TinyPulse was an early leader in the pulse survey space and we have a lot of respect for them and what they do. With that being said, we’d like to present what makes Friday Feedback different and a viable alternative to Tinypulse. At the end of the day, it depends on what you are looking for.
With that being said, let’s dig into the differences.
The most important difference between Tinypulse and Friday is regarding how feedback is collected, namely the contrasting views regarding anonymous feedback.
Many leaders (and Tinypulse) believe that the most honest feedback happens when a survey is anonymous. It’s an effort to keep employees from playing politics, or to be extremely positive (even when something is going wrong). If the employee’s name is attached, it means the feedback is probably filtered.
We agree with this analysis for the most part. There is a time and a place to anonymous feedback, but we don’t believe it’s the most effective way to collect feedback, especially on a regular basis.
In workplace culture, there are few mechanisms managers use to collect feedback from employees. We’ve listed the pros and cons below:
If any employee gives feedback in one of these meetings (engineers call them weekly retrospectives), there’s a high probability they are filtering feedback as they care what other coworkers think.
Managers oftentimes will say, “my door is always open.” While this is good in theory, many employees don’t want to be seen walking to the boss’ office to give feedback. It triggers office gossip. So fewer people do it.
The 1:1 meeting is one of our favorites, yet if you’re a manager, and you ask a question and put an employee on the spot, they may become worried about saying something the wrong way. It can also be tougher to give direct feedback to your boss in person. So filtering happens here too.
Put simply, all traditional methods of collecting feedback are filtered. The feedback that Friday collects is less filtered than these traditional methods because:
We recommend if you want to send an anonymous survey, do it 1-2x per year. You can use Wufoo, Survey Monkey, or Google Forms for this. We also have a pulse campaign that will allow you to collect anonymous feedback 1x/quarter. It's our belief that anonymous feedback should only happen a few times a year.
If you’re going to answer a few questions every week, it needs to have someone’s name attached.
Collecting feedback on a consistent basis (something both Tinypulse and Friday do) opens up the door for more timely and actionable feedback. For example, someone may not mention that a coworker’s headphones are a little loud in a performance review, but it’s something they most definitely say in a pulse survey.
Here’s an example of another piece of feedback:
“I had a tough time paying attention this week because Jim’s headphones were pretty loud. I asked him once, and I don’t want to seem like I’m overreacting.”
If someone’s name wasn’t attached to this, how would you know who to follow up with?
This is why we are staunchly opposed to anonymous feedback. It doesn’t help managers provide timely support to their employees, so it’s not nearly as actionable. It also doesn’t create a culture of transparency.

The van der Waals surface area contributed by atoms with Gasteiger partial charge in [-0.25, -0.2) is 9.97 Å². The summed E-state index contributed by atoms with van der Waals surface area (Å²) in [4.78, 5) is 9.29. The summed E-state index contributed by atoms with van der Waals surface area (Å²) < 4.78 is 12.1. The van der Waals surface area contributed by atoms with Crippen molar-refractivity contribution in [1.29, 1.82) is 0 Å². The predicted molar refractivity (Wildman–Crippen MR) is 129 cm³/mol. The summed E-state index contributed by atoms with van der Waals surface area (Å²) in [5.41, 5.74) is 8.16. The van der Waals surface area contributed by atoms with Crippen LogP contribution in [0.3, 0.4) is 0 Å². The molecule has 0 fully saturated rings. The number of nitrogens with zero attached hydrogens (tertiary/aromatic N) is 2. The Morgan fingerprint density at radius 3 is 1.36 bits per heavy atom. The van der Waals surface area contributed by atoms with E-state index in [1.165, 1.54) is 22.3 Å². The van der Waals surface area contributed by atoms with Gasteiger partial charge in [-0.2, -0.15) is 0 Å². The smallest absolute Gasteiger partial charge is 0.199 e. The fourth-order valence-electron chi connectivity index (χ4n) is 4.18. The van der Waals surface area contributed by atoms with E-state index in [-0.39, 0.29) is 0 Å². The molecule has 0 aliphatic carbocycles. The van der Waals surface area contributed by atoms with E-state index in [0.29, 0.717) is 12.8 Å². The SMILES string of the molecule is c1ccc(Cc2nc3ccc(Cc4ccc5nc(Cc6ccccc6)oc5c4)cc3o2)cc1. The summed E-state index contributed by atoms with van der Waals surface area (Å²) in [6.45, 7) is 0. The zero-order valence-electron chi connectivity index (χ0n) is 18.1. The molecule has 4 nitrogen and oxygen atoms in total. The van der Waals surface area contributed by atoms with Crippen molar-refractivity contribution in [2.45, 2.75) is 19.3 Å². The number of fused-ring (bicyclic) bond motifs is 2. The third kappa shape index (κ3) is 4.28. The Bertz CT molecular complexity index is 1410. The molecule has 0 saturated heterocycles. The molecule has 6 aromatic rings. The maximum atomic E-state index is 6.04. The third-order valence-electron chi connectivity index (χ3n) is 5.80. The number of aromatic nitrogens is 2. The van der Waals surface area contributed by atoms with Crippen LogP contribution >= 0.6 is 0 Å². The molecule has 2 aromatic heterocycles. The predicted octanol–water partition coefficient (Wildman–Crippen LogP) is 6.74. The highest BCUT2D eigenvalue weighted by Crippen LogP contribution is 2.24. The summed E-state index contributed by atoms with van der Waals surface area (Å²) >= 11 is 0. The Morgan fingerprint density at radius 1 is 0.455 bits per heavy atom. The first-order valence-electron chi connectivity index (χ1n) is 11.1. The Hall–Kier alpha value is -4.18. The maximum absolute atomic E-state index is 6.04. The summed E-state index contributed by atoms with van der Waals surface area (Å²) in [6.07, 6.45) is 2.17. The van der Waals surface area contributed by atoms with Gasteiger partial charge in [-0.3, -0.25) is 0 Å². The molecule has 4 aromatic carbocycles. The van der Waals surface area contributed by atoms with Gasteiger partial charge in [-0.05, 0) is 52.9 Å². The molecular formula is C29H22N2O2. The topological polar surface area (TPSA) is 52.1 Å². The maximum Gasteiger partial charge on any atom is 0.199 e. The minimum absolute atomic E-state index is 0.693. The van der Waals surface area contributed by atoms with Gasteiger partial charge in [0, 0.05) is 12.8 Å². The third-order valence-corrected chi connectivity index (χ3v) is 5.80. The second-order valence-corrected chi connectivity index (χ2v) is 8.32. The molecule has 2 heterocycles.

This may seem harsh, but feedback from the VP of Operations is very different than feedback from a customer service rep. We believe you should collect feedback from everyone inside the company (including CSRs), but if you don’t know who provided the feedback, it’s tough to determine the context of the feedback.
Tinypulse would allow you to segment feedback based on a team, but it’s tough to understand the context around “what” if you don’t know “who”.
Anonymous feedback creates a culture of “who said what?” It can very tough to focus on what the feedback says because managers can easily spend most of their time wondering “who said it.”
On small teams, anonymous feedback can be disastrous too, as writing styles can easily be detected.
To their credit, Tinypulse offers the ability to follow-up with anonymous feedback, but then what will a manager say? “Please come forward?” or “I can’t help this situation if I don’t know who you are.” For many types of situations, this is not an ideal outcome at all.
It’s easy to think of worst-case scenarios when collecting feedback, but can we propose a radical idea that not all feedback is negative? In reality, feedback can be positive too. It’s possible you may be worrying about nothing (if you spend your time thinking about the downsides to feedback with someone’s name attached).
Lastly, Tinypulse starts at $5/month per seat (update - you need to contact them regarding pricing), and you need to pay for a year upfront. This is pretty standard pricing. But there’s one problem.
If you invite one hundred people to take part in Tinypulse, and have a 70% of the 100 people who respond, you will be charged for everyone you invited. In short, you’re paying $5/month to send someone a survey, regardless of whether they are responding or not. The pricing per seat gets more expensive, because if only 7/10 respond, it’s more like $7 per seat per month.
Please note – the math varies depends on the response rate (which varies depending on the organization).
With Friday, you can see an individual’s response rate, so it’s easy to remove inactive users. We don’t want you to pay for people who aren’t using the product. It’s that simple.
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